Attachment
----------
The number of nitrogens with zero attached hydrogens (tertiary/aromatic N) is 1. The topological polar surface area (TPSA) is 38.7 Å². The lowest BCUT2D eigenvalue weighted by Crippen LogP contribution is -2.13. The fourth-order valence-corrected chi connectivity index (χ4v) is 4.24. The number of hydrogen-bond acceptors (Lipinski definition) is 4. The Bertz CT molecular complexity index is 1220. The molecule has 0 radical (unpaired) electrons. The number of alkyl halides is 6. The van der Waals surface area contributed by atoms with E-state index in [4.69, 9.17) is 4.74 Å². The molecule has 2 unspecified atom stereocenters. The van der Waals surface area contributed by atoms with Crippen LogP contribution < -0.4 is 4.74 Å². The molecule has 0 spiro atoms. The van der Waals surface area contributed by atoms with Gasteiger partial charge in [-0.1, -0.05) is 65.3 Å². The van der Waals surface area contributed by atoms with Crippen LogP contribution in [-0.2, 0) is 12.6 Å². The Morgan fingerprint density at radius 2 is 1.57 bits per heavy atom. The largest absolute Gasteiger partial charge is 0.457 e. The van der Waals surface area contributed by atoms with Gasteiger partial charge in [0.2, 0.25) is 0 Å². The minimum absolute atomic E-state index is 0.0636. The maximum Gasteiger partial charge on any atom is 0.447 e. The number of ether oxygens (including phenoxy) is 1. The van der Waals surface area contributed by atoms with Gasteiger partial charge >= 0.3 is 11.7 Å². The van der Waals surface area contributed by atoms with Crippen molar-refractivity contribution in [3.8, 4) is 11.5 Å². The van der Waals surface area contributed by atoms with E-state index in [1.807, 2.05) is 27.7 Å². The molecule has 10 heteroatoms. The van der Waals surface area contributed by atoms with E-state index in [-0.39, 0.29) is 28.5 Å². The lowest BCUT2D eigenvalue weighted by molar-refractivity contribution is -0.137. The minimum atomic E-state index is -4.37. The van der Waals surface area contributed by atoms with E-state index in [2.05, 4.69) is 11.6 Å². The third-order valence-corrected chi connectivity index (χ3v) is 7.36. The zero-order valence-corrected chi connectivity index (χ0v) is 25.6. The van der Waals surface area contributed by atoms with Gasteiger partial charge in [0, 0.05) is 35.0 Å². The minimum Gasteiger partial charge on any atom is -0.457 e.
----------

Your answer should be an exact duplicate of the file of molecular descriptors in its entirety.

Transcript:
The number of nitrogens with zero attached hydrogens (tertiary/aromatic N) is 1. The topological polar surface area (TPSA) is 38.7 Å². The lowest BCUT2D eigenvalue weighted by Crippen LogP contribution is -2.13. The fourth-order valence-corrected chi connectivity index (χ4v) is 4.24. The number of hydrogen-bond acceptors (Lipinski definition) is 4. The Bertz CT molecular complexity index is 1220. The molecule has 0 radical (unpaired) electrons. The number of alkyl halides is 6. The van der Waals surface area contributed by atoms with E-state index in [4.69, 9.17) is 4.74 Å². The molecule has 2 unspecified atom stereocenters. The van der Waals surface area contributed by atoms with Crippen LogP contribution < -0.4 is 4.74 Å². The molecule has 0 spiro atoms. The van der Waals surface area contributed by atoms with Gasteiger partial charge in [-0.1, -0.05) is 65.3 Å². The van der Waals surface area contributed by atoms with Crippen LogP contribution in [-0.2, 0) is 12.6 Å². The Morgan fingerprint density at radius 2 is 1.57 bits per heavy atom. The largest absolute Gasteiger partial charge is 0.457 e. The van der Waals surface area contributed by atoms with Gasteiger partial charge in [0.2, 0.25) is 0 Å². The minimum absolute atomic E-state index is 0.0636. The maximum Gasteiger partial charge on any atom is 0.447 e. The number of ether oxygens (including phenoxy) is 1. The van der Waals surface area contributed by atoms with Gasteiger partial charge >= 0.3 is 11.7 Å². The van der Waals surface area contributed by atoms with Crippen molar-refractivity contribution in [3.8, 4) is 11.5 Å². The van der Waals surface area contributed by atoms with E-state index in [1.807, 2.05) is 27.7 Å². The molecule has 10 heteroatoms. The van der Waals surface area contributed by atoms with E-state index in [-0.39, 0.29) is 28.5 Å². The lowest BCUT2D eigenvalue weighted by molar-refractivity contribution is -0.137. The minimum atomic E-state index is -4.37. The van der Waals surface area contributed by atoms with E-state index in [2.05, 4.69) is 11.6 Å². The third-order valence-corrected chi connectivity index (χ3v) is 7.36. The zero-order valence-corrected chi connectivity index (χ0v) is 25.6. The van der Waals surface area contributed by atoms with Gasteiger partial charge in [0, 0.05) is 35.0 Å². The minimum Gasteiger partial charge on any atom is -0.457 e.